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7447 University Ave, La Mesa, CA 91942

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Category Archives: What Customers Should Know

Tacky or Techie? The Tachometer.

There's a gauge that many vehicles have that says RPM on it.  And there are a lot of people who either don't pay any attention to it or don't even know what it is. Here's why it's a good gauge to know about. It's called a tachometer, and that "RPM" label means it is measuring how many revolutions per minute (RPM) the engine is turning.  Automotive experts know that a vehicle's engine can be damaged if it turns too fast (revving too high) or too slowly ("lugging" the engine). A tachometer (sometimes called a tach) is almost a "must-have" gauge for vehicles with a manual transmission; the driver has to manually change gears; the tach helps the driver know when revolutions are in the optimal range. Some say you don't need a tachometer if you drive a vehicle with an automatic transmission. It's true that most drivers of automatics don't even look at it.  But there are times when paying attention to the tach can help you prevent an expensive repair. Here's a good example.&nbs ... read more

Stuck! (Vehicle Door Issues)

This may have happened to you.  You drive somewhere and get out of your vehicle only to try closing the door and it just won't stay closed!  What a helpless feeling.  You can't lock it; you can't leave it like it is. Or, let's say you head down to your vehicle to head out to work in the morning and you can't open the door.  What are you going to do now? Vehicle doors take a lot of abuse.  They are opened and closed hundreds of times and we expect them to just keep working perfectly all the time.  They do require a bit of tender loving care.  Let's take a look at two different scenarios of stuck doors. First: the door that won't close.  It's a security issue.  It's also a safety issue.  You can't really safely drive a vehicle with a door that won't close. What if you or a passenger is tossed out?  Sure, some people try to tie a stuck-open door closed or bungee it, but that's dangerous.  It's best to get that vehicle to the serv ... read more

A "Mounting" Problem (Motor Mounts)

You know how heavy your engine and transmission are, so you can imagine how tough the parts that hold them onto your vehicle's sub-frame must be.  Not only must they support the weight, they also have to isolate vibrations and noise from the passenger cabin.  Pretty tall order, wouldn't you say? The parts that face that task daily are called the motor mounts, or engine mounts.  They are usually made of rubber with steel brackets.  Others contain a liquid for vibration and sound isolation.  Most vehicles have three or four motor mounts, and while rubber or hydraulic liquids do a good job of damping the vibrations from the engine, they also have their limitations.  The problem with rubber is that it gets old and brittle.  Plus, if there's an oil leak anywhere in your engine and oil gets on the rubber motor mounts, rubber will deteriorate even more quickly.  As for the liquid motor mounts, they can develop leaks and stop working.  Here are sign ... read more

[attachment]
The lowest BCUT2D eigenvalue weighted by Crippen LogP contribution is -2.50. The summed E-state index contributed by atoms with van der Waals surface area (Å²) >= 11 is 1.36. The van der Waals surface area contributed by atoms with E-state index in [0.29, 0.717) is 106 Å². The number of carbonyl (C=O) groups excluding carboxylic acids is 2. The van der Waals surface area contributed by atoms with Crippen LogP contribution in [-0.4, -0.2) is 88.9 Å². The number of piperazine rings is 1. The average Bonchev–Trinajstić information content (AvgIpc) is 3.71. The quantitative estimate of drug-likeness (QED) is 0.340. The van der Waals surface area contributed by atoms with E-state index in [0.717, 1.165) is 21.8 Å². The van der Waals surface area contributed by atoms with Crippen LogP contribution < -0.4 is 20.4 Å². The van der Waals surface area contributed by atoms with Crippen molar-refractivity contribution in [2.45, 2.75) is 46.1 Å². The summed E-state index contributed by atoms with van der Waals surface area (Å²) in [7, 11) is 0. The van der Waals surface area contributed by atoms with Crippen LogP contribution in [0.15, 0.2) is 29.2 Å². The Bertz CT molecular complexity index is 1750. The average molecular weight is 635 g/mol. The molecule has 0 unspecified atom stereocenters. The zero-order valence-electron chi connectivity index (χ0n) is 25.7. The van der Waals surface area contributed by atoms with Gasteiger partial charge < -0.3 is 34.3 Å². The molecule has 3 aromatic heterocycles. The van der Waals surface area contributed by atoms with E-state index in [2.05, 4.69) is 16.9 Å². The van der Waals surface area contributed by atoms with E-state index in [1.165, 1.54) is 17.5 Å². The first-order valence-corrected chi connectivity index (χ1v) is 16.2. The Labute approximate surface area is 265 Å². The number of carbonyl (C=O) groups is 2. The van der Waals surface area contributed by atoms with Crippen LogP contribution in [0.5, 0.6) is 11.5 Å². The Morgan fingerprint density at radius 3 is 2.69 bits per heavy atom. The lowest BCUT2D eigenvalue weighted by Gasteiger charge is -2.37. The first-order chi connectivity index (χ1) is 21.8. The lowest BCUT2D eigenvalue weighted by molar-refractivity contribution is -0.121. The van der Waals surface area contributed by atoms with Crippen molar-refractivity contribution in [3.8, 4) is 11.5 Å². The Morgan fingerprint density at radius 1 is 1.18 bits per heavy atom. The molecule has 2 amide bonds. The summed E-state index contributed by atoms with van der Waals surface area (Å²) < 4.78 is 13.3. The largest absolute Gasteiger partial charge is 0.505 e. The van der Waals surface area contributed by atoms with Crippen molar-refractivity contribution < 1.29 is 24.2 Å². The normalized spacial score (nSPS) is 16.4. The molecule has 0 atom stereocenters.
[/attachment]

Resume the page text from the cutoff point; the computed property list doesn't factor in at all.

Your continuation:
Greeted by a Screech (Loud Noise when Starting Vehicle)

No one likes to be greeted in the morning by having someone screech at you.  The same goes for a loud, high-pitched noise your vehicle greets you with every time you start the engine.  If you're wondering if that's normal, no, it isn't.  And it is worth getting checked out.  The good news is that it might be nothing serious.  Then again, it may be. The first things to suspect any time you hear a high-pitched sound coming from the engine are belts.  They have tension on them and they're trying to turn lots of different pulleys, pumps and other equipment the engine needs to work properly.  The noise could come from the belts starting to wear out and dry out. If one of those belts breaks at an inopportune time, not only can it strand you somewhere, the damage to the engine could be very expensive to fix. Other things that will cause a high-pitched sound are the pulleys and tensioners.  The tensioners keep the right amount of pressure on the belts an ... read more

The Edible Engine

You may have had a friend whose vehicle was the victim of hungry rodents.  After all, mice, rats and squirrels—even rabbits—have been known to gnaw on wires in engine compartments, causing vehicle electrical systems to go haywire.  They can disable a vehicle completely and be very expensive to fix. In 2017, some drivers noticed their vehicle's wiring was being chewed and found out the automaker was using a relatively new material for covering their wires: soy.  Many of the repairs to their new vehicles weren't covered under warranty by the manufacturer when it was discovered rodents were eating the wiring.  So the owners filed a class action suit, saying the soy covering was essentially baiting the critters.  The automakers tell a different story, saying mice, rats and squirrels have been chewing through wire insulation long before it was made out of soy.  Regardless of what the insulation is made of, vehicle owners should make sure rodents are ... read more